Paul’s Travels

During the past 25+ years of trekking, paddling, and meeting native artists in hamlets strewn across the top of the world, Paul has come to respect these wonderful people, their stories, their land, and their art. Some of the more notable places Paul has visited are indicated on the accompanying Arctic map and include:

Paul’s World is Turned Upside Down

Paul’s life included neither stone carving nor the Arctic until he was more than 30 years old. He was initially in science, earning a Ph.D. in Botany and Plant Pathology from Iowa’s State University in 1970 and then working as a plant disease specialist and researcher for the Tennessee Department of Agriculture in Nashville.   After four years there, a hunting accident took his sight and temporarily turns his world upside down.  Following a year or so of rehabilitation and making a new life’s plan, he returned to Graduate School at Western Michigan University and gained a Master’s Degree in Blindness and Low Vision Studies.  He spent the next two years orienting to his new life’s reality, working as a therapist in Elkhart, Indiana and then as Assistant Professor at Northern Illinois University.  In 1978, he began a career as a university educator at WMU’s Department of Blindness and Low Vision Studies, where he taught a diverse course load and conducted research, authored books and articles, and guided students through their academic programs for some 30 years.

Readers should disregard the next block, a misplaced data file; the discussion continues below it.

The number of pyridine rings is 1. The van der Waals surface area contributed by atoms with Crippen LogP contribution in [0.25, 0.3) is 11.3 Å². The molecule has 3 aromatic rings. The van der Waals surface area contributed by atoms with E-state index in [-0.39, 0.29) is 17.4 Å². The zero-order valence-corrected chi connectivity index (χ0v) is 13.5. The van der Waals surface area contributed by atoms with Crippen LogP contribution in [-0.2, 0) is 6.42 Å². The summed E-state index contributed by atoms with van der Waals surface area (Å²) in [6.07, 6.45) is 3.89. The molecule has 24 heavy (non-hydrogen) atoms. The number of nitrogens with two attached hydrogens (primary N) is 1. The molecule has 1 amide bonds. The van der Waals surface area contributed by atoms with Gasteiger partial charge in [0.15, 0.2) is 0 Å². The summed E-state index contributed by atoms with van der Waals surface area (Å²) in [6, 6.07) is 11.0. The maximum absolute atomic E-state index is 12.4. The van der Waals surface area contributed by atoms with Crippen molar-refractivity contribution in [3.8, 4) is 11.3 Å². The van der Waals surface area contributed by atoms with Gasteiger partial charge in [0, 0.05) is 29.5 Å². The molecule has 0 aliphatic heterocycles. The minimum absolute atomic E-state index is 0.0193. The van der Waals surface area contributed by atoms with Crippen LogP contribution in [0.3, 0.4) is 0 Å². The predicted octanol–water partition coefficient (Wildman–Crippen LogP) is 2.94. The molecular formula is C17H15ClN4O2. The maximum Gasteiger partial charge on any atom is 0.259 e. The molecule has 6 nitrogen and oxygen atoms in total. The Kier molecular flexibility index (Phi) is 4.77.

Paul Finds His Passion

It was during his Master’s work at WMU that he visited a “Touch Art Exhibition” in Elkhart and experienced the life changing event that triggered his interest in Inuit people, their art, and the Arctic. This event was his first ever “touch look” at a highly polished stone carving. He later said, “The piece I picked up was so fantastic!  Its form was so perfect, its smooth surfaces so inviting, and its beauty so overwhelming that I knew right then and there that I had to find a way to create it. ” As these pages attest, he has, indeed, found a way and that way is highly efficient and unique. He explains that the skill to carve by touch came quickly. In fact, he says, “carving by touch appears to him to be automatic, transferring from a visual to a tactual process seamlessly. He describes this transfer as a result of the phenomenon of “brain plasticity,”, that is, the human brain’s ability to adapt and perform multiple functions.

In this case, the processing of touch in the brains of people who are blind is transferred to the brain’s vision center, essentially switching visual input from the eyes to the hands. Also, the brain’s visual center contains more nerves than the location where touch is normally processed, enabling the person who is blind to have a higher level of touch acuity than before vision loss.